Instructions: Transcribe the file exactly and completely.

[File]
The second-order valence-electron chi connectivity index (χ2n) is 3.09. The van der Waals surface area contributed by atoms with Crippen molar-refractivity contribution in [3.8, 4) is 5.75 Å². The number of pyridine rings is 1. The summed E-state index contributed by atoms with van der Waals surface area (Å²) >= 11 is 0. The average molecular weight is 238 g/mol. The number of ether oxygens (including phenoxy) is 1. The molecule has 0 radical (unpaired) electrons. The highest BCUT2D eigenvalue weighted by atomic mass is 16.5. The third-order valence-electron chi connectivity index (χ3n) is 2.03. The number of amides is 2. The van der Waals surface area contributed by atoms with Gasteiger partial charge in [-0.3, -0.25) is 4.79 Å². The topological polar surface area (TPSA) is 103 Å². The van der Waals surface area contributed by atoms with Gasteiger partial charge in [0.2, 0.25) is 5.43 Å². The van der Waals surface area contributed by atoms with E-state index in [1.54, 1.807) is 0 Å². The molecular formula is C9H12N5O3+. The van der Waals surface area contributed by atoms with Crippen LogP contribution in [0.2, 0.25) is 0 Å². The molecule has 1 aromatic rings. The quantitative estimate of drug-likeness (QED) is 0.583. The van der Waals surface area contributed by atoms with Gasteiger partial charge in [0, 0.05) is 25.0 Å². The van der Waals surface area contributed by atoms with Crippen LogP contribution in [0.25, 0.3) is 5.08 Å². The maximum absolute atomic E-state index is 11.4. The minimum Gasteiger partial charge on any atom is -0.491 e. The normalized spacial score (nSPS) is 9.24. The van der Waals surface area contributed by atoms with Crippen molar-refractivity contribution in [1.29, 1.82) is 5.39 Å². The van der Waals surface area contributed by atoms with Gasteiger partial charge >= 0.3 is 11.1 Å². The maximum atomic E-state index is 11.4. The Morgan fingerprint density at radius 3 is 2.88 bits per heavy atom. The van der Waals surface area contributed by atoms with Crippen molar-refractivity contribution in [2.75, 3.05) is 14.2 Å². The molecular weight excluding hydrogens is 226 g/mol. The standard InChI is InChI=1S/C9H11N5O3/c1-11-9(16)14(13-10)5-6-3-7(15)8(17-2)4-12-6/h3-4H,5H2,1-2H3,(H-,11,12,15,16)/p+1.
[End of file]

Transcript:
The second-order valence-electron chi connectivity index (χ2n) is 3.09. The van der Waals surface area contributed by atoms with Crippen molar-refractivity contribution in [3.8, 4) is 5.75 Å². The number of pyridine rings is 1. The summed E-state index contributed by atoms with van der Waals surface area (Å²) >= 11 is 0. The average molecular weight is 238 g/mol. The number of ether oxygens (including phenoxy) is 1. The molecule has 0 radical (unpaired) electrons. The highest BCUT2D eigenvalue weighted by atomic mass is 16.5. The third-order valence-electron chi connectivity index (χ3n) is 2.03. The number of amides is 2. The van der Waals surface area contributed by atoms with Gasteiger partial charge in [-0.3, -0.25) is 4.79 Å². The topological polar surface area (TPSA) is 103 Å². The van der Waals surface area contributed by atoms with Gasteiger partial charge in [0.2, 0.25) is 5.43 Å². The van der Waals surface area contributed by atoms with E-state index in [1.54, 1.807) is 0 Å². The molecular formula is C9H12N5O3+. The van der Waals surface area contributed by atoms with Crippen LogP contribution in [0.2, 0.25) is 0 Å². The molecule has 1 aromatic rings. The quantitative estimate of drug-likeness (QED) is 0.583. The van der Waals surface area contributed by atoms with Gasteiger partial charge in [0, 0.05) is 25.0 Å². The van der Waals surface area contributed by atoms with Crippen LogP contribution in [0.25, 0.3) is 5.08 Å². The maximum absolute atomic E-state index is 11.4. The minimum Gasteiger partial charge on any atom is -0.491 e. The normalized spacial score (nSPS) is 9.24. The van der Waals surface area contributed by atoms with Crippen molar-refractivity contribution in [1.29, 1.82) is 5.39 Å². The van der Waals surface area contributed by atoms with Gasteiger partial charge >= 0.3 is 11.1 Å². The maximum atomic E-state index is 11.4. The Morgan fingerprint density at radius 3 is 2.88 bits per heavy atom. The van der Waals surface area contributed by atoms with Crippen molar-refractivity contribution in [2.75, 3.05) is 14.2 Å². The molecular weight excluding hydrogens is 226 g/mol. The standard InChI is InChI=1S/C9H11N5O3/c1-11-9(16)14(13-10)5-6-3-7(15)8(17-2)4-12-6/h3-4H,5H2,1-2H3,(H-,11,12,15,16)/p+1.